Blu-Ray Review: Halo 4: Forward Unto Dawn

Master Chief grenade jumps into live-action with impressive special effects and a mediocre screenplay.

William Bibbianiby William Bibbiani

I am a Halo fan, having played and enjoyed – to varying degrees – every game in the series except Halo Wars (not into RTS’s, sorry) and Halo 4, which I am waiting to play through on my Christmas break. I have not read the expanded universe novels, so maybe that makes me a bad person, but I choose to forgive myself. When the webs series “Forward Unto Dawn” premiered on Machinima earlier this year, I was interested but too busy to really delve into it. But in Blu-ray form, compiled together as a movie, that’s something I couldn’t ignore. So I popped it in, sat myself down, and hoped for the best. What I got… was the CW version of the Halo franchise.

The series, which acts as a prequel to Halo 4 and the original Halo itself, focuses on a group of teenaged officer cadets at the Corbulo Military Academy. They’re a varied sort in both gender and ethnicity, and comprise such familiar archetypes as “the tech guy,” “the true believer” and “the natural leader who hasn’t accepted the mantle yet.” The first three episodes of the five part series, comprising half of the movie version found on the Blu-ray, are standard soap opera melodrama, with romance, conspiracies and training exercises that betray a heavy inspiration from Orson Scott Card’s Ender’s Game. The dialogue is dry, the acting is a mixed bag, and it feels like the pilot episode of a television series I probably wouldn’t bother to DVR. It’s not terrible, but it’s not terribly interesting either until the Elites show up and blow the whole planet to hell.

The second half of “Forward Unto Dawn” follows the surviving members of the cast as they dodge the first assault from the Covenant, an alien race intent on destroying all of humanity (there’s more to it than that, but you’d have to have played the games to know what it is). At this point, “Forward Unto Dawn” acquires a powerful intensity because these characters are thoroughly screwed. Before long we discover that they’re the only survivors on the entire planet, forced to face off against – or more accurately desperately avoid – invisible Elite warriors intent on murdering them all.

“Forward Unto Dawn” makes the most of its budget in the second half, with the aliens spectacularly realized in all their intimidating glory and various elements of the video games brought into a satisfying live-action universe that makes one wonder why the hell a Halo movie never got off the ground. It’s a thrill ride from the halfway point until the end, and even the somewhat disappointing first half seems better in retrospect, having characterized the cast just well enough to make us care when they die and cheer when they survive. It’s a pity that the characters aren’t a little more interesting, but that’s what Master Chief is for.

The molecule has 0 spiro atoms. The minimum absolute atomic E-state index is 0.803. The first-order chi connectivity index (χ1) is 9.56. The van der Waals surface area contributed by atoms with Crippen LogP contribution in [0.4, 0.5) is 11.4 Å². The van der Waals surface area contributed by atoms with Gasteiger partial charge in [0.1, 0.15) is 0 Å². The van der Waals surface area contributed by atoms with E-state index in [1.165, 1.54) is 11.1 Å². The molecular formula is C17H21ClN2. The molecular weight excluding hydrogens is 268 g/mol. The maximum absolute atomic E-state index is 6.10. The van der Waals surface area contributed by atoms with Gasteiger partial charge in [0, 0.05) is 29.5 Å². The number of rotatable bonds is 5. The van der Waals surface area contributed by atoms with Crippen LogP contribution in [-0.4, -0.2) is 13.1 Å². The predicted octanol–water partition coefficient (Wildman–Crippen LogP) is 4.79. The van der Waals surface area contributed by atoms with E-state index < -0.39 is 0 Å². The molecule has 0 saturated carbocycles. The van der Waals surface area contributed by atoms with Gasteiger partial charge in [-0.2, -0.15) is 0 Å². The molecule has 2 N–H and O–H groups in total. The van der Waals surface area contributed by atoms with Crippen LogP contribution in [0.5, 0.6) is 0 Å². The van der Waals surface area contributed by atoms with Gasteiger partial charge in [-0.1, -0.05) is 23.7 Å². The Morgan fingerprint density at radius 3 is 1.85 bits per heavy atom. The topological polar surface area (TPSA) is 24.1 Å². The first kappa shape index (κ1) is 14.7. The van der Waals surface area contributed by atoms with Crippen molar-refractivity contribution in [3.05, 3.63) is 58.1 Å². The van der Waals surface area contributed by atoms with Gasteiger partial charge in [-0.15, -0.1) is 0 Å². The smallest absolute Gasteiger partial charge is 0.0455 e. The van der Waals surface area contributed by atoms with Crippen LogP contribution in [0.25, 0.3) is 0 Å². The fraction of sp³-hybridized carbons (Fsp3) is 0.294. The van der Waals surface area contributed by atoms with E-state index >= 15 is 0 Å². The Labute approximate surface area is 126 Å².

Master Chief’s appearance in “Forward Unto Dawn” is an intensely satisfying experience. Played by Daniel Cudmore (Colossus from X2: X-Men United), a towering actor even in person, the iconic figure looks and feels just right. He doesn’t sound right, since voice-over actor Steve Downes is absent for some reason, but Cudmore does his best to approximate his gravelly tenor, and despite the initial distraction you do get used to him, and he ultimately gets away with it. It’s too bad, because if Downes had provided the voice of Master Chief, the illusion of a live-action Halo game would have been complete.

“Forward Unto Dawn” grenade-jumps onto Blu-ray with some impressive special features, including an extended behind the scenes feature (split into individual segments, if that’s your bag) that answers most of the questions you could have about the production – both artistic and commercial – and spends a lot of its time focusing on the fun stuff, like the series’ practical effects, stunts and paraphernalia. There are not one but two commentary tracks, from the director Stewart Hendler (who previously helmed the surprisingly decent horror remake Sorority Row), and 343 Industries, the studio that brought you the most recent game in the franchise, Halo 4. The transfer is crisp and clear, the audio pounds out your speakers. It's a great release.

Despite some initial storytelling awkwardness, “Forward Unto Dawn” manages to transform itself into a satisfying action series/film that handsomely brings Halo into the live-action filmmaking realm. If the characters had been less clichéd, it could have been an absolute triumph. As it stands, the film plays like the best SyFy Channel Original Movie you’ve ever seen, compensating for its narrative simplicity with great action sequences and visual effects. If your version of Halo 4 didn’t come with this series, as some did, it’s a fine purchase for Halo fans. If you’re not terribly familiar with the video game franchise, “Forward Unto Dawn” will only seem like an average, or perhaps above-average sci-fi thriller, because the thrill of seeing “real” Elites and a live-action Master Chief will be non-existent. Then again, if you haven’t played Halo yet, “Forward Unto Dawn” isn’t the best place to start anyway.

So buy the damned games already. 

Halo 4: Forward Unto Dawn



William Bibbiani is the editor of CraveOnline's Film Channel and co-host of The B-Movies Podcast. Follow him on Twitter at @WilliamBibbiani